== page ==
The head of the Saudi human rights commission said on Thursday that the kingdom was bringing those accused over the murder of journalist Jamal Khashoggi to justice and rejected an international investigation into the case.
Three dozen Western countries, including all 28 European Union members, called on Saudi Arabia last week to cooperate with a U.N.-led investigation into the murder of Khashoggi, a critic and Washington Post columnist.
Bandar bin Mohammed al-Aiban told the U.N. Human Rights Council that those on trial for the “heinous crime” and “unfortunate accident” at its Istanbul consulate on Oct 3 had attended three hearings so far with their lawyers present. He gave no names or details.
The Saudi public prosecutor’s spokesman said late last year that 11 Saudis had been indicted and referred for trial over the case, with authorities seeking the death penalty for five.
Some Western governments have accused Crown Prince Mohammed bin Salman of being implicated in the murder. The Saudi government has denied any involvement by the crown prince.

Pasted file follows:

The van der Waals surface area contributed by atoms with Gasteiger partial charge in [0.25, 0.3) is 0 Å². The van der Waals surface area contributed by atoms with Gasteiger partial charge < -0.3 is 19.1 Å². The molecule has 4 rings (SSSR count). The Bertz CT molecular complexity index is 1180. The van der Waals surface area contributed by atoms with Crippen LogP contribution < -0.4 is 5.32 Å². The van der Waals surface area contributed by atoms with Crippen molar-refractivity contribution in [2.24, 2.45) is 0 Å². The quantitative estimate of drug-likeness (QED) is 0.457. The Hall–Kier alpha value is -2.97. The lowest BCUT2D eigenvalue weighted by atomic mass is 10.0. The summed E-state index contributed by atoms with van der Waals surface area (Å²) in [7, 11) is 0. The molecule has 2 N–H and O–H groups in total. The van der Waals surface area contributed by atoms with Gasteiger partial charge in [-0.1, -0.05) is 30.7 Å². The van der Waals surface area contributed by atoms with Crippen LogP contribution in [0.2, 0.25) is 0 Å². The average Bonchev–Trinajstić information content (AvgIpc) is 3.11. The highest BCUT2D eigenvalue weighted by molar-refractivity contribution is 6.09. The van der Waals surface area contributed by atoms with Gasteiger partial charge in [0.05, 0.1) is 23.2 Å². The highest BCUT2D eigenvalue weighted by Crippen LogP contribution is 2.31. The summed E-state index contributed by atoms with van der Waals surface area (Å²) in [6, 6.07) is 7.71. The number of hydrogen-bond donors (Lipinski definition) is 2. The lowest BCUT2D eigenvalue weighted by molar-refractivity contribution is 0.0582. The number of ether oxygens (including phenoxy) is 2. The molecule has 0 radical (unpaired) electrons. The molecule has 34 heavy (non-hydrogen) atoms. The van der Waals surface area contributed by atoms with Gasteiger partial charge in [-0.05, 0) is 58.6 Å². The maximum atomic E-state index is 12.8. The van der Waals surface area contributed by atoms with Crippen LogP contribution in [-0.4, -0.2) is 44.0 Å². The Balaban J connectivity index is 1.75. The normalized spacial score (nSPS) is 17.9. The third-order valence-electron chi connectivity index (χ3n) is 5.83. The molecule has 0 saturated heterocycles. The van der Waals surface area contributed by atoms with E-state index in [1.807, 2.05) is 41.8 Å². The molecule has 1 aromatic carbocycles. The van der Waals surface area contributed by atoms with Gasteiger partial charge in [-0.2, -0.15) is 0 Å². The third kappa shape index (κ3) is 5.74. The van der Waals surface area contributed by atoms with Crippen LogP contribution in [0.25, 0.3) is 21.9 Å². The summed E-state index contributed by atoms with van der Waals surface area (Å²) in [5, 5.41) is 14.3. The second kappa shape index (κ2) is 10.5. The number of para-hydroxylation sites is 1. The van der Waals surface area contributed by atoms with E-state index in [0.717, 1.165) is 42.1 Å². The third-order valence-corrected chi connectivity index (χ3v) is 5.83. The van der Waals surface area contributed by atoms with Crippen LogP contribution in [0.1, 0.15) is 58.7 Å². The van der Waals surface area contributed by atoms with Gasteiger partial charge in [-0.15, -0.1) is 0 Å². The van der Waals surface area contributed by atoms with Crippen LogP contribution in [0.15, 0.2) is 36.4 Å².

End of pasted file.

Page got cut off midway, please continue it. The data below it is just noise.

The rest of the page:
Eleven suspects have been indicted in Saudi Arabia for Khashoggi’s murder and Riyadh has denied the crown prince ordered the killing.
“Justice in the kingdom of Saudi Arabia operates pursuant to international law and it does so in all transparency,” Aiban told the Geneva forum during a review of Saudi’s rights record.
He said the kingdom would not accept what he termed as foreign interference in its domestic affairs and judicial system.
Agnes Callamard, U.N. investigator on extrajudicial executions, said that Saudi officials have not responded to requests to cooperate with her investigation into the murder.
(Reporting by Tom Miles and Stephanie Nebehay; writing by Stephanie Nebehay; editing by Raissa Kasolowsky)